Farmers reminded to take advantage of 'super-deduction' before it ends

The government tax giveaway for major capital investments is due to expire at the end of March 2023
The government tax giveaway for major capital investments is due to expire at the end of March 2023

Farmers are being encouraged to take advantage of a generous government 'super-deduction' before it disappears.

The potential 130% tax deduction can cover a broad range of farms and agricultural business investments, but farmers will have to move quickly.

The tax giveaway for major capital investments is due to expire at the end of March 2023.

Its main focus is on business 'plant and machinery', an extensive catch-all that can cover everything from tractors and lorries to foundry equipment and refrigeration units.

Firms that apply in time could see taxes cut by up to 25p for every £1 that they invest, meaning a £1m investment could see a corporation tax saving of £247,000, compared with just £190,000 under the previous system.

Victoria Ivinson, director at accountancy firm Douglas Home & Co said: “Remarkably this potential tax break has flown under the radar.

"Many people and businesses have simply missed it, but it could be of particular interest to the farming community.”

The super-deduction is the main element of a range of capital allowance sweeteners launched by the government in April 2021 to boost business investment.

She added: “A recent court ruling confirmed that cold rooms and cold stores should be regarded as ‘plant’ with regards to qualifying for HMRC allowances.

"In this particular case, a tribunal ruled that expenditure incurred on constructing a potato store qualified for plant and machinery capital allowances, as the store fell within the definition of a cold store.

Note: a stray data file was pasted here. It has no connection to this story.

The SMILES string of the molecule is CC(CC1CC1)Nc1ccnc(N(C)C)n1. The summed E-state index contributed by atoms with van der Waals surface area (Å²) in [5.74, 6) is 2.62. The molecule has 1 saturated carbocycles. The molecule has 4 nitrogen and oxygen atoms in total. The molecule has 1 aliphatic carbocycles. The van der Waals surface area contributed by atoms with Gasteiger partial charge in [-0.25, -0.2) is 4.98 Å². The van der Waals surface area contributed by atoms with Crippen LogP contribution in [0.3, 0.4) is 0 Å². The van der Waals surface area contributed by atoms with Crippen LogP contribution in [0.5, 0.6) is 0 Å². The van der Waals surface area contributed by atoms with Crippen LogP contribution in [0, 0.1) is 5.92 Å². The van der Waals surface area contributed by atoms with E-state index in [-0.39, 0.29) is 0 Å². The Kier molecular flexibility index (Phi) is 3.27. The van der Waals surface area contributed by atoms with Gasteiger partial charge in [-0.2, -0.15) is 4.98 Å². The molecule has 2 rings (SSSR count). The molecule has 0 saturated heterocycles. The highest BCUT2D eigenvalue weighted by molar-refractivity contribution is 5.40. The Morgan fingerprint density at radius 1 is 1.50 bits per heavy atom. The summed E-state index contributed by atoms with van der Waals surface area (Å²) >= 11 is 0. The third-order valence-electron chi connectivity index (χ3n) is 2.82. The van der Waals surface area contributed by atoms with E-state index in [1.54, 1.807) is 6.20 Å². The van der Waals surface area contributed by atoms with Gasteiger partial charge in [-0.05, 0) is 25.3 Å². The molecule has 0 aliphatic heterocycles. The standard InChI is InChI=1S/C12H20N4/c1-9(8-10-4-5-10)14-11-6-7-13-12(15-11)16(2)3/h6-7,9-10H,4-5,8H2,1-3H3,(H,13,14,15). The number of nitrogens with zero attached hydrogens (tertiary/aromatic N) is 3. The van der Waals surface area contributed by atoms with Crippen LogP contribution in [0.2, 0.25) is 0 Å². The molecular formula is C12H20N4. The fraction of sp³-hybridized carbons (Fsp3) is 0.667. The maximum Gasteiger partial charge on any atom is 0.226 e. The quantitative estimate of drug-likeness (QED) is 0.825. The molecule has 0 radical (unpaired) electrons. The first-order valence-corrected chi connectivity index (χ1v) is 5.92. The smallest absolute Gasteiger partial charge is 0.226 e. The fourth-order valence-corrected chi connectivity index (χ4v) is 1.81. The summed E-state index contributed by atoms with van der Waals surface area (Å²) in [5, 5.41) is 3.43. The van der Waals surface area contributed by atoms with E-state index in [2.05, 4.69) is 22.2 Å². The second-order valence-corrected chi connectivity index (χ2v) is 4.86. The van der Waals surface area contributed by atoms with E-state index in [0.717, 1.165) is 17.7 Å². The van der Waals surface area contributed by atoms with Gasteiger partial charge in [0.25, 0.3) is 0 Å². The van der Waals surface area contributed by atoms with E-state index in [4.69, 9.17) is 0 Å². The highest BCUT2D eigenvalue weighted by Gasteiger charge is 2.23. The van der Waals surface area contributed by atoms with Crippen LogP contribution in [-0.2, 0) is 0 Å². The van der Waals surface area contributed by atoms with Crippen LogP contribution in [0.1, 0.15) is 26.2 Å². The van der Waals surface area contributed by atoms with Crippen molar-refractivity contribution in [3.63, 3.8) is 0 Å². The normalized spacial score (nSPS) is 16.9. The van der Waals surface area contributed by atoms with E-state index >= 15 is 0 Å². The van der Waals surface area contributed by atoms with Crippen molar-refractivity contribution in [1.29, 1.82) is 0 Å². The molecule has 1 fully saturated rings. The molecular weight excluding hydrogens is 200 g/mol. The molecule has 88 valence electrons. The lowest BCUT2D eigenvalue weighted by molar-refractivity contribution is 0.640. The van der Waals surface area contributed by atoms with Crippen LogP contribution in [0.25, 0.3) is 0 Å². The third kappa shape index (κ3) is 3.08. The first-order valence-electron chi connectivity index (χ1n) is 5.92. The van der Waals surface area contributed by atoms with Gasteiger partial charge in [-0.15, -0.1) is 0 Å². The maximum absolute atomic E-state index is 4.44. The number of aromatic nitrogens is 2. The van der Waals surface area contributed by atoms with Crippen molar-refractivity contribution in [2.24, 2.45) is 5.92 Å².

“I would guess that there are farms up and down the country, that may be swithering on committing to this kind of investment, but who are unaware of the potential tax savings if they act sooner rather than later."

However, Ms Ivinson highlighted that the super deduction is only available to companies that pay corporation tax – sole traders and partnerships don’t qualify - and that traditionally many farms are not structured in a company format.

"It is essential that any company that wishes to take advantage of these tax savings is getting advice from experts who fully understand the system and can make the process worthwhile."

While the building of structures is generally not included, what is less widely known is that the super deduction extends to cover a host of fixtures and fittings - including electrical fittings, computer equipment, office chairs and desks, toilets, kitchen areas and a host of other workplace assets.

And assets must be bought brand-new - items cannot be used, second-hand or leased.

Ms Ivinson said: “It could be catastrophic for a farmer investing large sums of money in a second hand combine harvester – only to find out after purchase that it doesn’t qualify for the super-deduction.”